In the beginning…
I have had a few customers ask me about the background to Stop Creak and so I thought it might be helpful to tell the story here.
About three years ago my partner Tracy and I had our house renovated including a new loft conversion. We chose our floors very carefully and decided to install underfloor heating at the same time. After three months we began to notice the occasional floor creak which got worse, and worse and worse.
A year later my daughter Sienna was born and our floors were now so creaky that we were unable to put Sienna down and leave her room without waking her. With each passing day, we were getting less sleep and so I spoke to a number of flooring fitters to get our floors fixed.
I was told that my floor had probably not been installed correctly (I know it was installed correctly as I was there when our builders installed it and I checked everything) and that the only way to fix it was to pull up the floor and either glue it or replace it. This work would require the skirting boards to be removed from the walls...which would mean they would have to be replaced and painted...together with all the walls. The total cost of replacing out floors would be £6,500 for the floor and another £1,800 to repaint everything.
I decided to look for a solution on YouTube. I soon discovered that both Talcum powder and WD-40 were recommended. I watched the videos and followed the instructions. The Talc created a mess but worked well initially, but after about four weeks the floors started to creak again.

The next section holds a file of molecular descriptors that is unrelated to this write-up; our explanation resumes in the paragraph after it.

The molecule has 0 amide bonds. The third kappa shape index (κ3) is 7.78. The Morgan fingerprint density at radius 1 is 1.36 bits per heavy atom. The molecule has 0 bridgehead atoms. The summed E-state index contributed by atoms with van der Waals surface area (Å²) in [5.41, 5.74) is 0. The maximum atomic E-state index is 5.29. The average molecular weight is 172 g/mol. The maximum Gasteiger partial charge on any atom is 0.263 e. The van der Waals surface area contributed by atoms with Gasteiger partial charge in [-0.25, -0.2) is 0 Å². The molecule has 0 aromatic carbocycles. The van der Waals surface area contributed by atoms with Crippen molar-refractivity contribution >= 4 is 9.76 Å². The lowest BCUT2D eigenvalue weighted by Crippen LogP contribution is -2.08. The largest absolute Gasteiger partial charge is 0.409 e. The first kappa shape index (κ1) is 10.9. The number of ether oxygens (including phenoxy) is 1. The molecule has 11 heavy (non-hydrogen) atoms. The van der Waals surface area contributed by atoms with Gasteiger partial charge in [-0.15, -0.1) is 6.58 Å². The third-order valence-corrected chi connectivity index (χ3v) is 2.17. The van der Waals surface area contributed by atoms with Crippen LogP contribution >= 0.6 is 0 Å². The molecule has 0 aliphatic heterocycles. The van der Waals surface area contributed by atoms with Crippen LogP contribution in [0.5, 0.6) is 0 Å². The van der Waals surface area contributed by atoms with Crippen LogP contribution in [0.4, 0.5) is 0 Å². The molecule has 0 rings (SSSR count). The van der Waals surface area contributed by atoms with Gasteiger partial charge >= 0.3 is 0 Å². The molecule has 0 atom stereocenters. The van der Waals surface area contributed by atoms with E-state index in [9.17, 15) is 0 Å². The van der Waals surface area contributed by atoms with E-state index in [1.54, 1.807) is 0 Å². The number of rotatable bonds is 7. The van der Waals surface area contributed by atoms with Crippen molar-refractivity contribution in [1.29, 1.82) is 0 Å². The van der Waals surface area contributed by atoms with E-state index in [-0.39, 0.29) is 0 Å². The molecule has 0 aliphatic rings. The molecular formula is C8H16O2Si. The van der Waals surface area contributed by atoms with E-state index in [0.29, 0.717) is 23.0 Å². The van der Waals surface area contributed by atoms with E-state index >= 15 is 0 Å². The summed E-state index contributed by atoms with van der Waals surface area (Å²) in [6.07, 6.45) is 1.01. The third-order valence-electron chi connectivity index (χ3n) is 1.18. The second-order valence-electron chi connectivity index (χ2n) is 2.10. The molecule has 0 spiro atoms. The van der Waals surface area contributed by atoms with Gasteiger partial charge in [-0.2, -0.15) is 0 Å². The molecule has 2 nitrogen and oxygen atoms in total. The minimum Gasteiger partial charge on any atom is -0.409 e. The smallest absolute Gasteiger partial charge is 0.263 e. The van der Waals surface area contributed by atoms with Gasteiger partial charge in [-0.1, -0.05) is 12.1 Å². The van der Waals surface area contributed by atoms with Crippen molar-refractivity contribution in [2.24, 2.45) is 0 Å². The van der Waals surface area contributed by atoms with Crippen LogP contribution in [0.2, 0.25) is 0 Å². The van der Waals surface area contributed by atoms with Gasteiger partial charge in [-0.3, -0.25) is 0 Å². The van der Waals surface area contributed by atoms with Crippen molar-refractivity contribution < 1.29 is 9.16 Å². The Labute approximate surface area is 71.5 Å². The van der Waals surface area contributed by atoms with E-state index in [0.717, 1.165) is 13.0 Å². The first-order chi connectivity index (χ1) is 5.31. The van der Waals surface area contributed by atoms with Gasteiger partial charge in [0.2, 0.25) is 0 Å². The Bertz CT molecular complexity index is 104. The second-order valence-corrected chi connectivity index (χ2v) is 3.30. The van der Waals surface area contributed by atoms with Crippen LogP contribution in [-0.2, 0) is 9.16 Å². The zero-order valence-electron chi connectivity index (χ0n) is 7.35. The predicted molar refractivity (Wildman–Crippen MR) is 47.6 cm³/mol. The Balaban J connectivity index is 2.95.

Next I tried WD-40 together with a squeegee. Now, the thing about WD-40 is that although it is a product I love and use regularly to service my car, it is also extremely flammable. WD-40 is not a lubricant but a "Water Displacement" product (hence the "WD"). By using WD-40 I was concerned that my floor would be soaked in a combustible liquid and this was not something I wanted in Sienna's room.
I tested it in one of our spare bedrooms and it did indeed stop the creaks....for about ten days. This is not the fault of WD-40 but rather a simple case of using the wrong tool for the job.
I began to look for an alternative solution and could nothing. We did not have £8,000 to spend on a new floor and decor and frankly, why should we have to replace a floor that was barely a year old!?
I began to deep dive into the world of minerals and chemicals to try and find a solution. The first stage of this process was understanding why my floors creaked in the first place. In nutshell, floors are constantly expanding and contracting and when you walk on them they move. If something creaks or squeaks it means it's creating friction. To pull up the floor and glue it together did not seem to me to be the best approach. Instead, I wanted to find a way of letting my floor do what it wanted to do. Move freely.
Stop Creak was formulated over many, many conversations with Chemists and experts in lubrication across three continents. The final version of Stop Creak we sell today was used to treat our entire house and two years later it is still wonderfully creak-free.
Stop Creak is not a cheap product to make but it does work fantastically well on click system floors. It's not guaranteed to work on all floors because Stop Creak needs to get to the area of friction to work its magic. For some people, the creaking is caused by the subfloor and in those cases, Stop Creak needs to be applied to the underside of the planks...and that involves pulling up the floor.
Once our problem at home was solved I realised that there were probably plenty of other people who, like me, had hit a wall when it came to finding a solution to their creaky floors.
I had 1ten spare silver cans left and decided to try and sell them on eBay. Stop Creak was the first name I thought of, the original product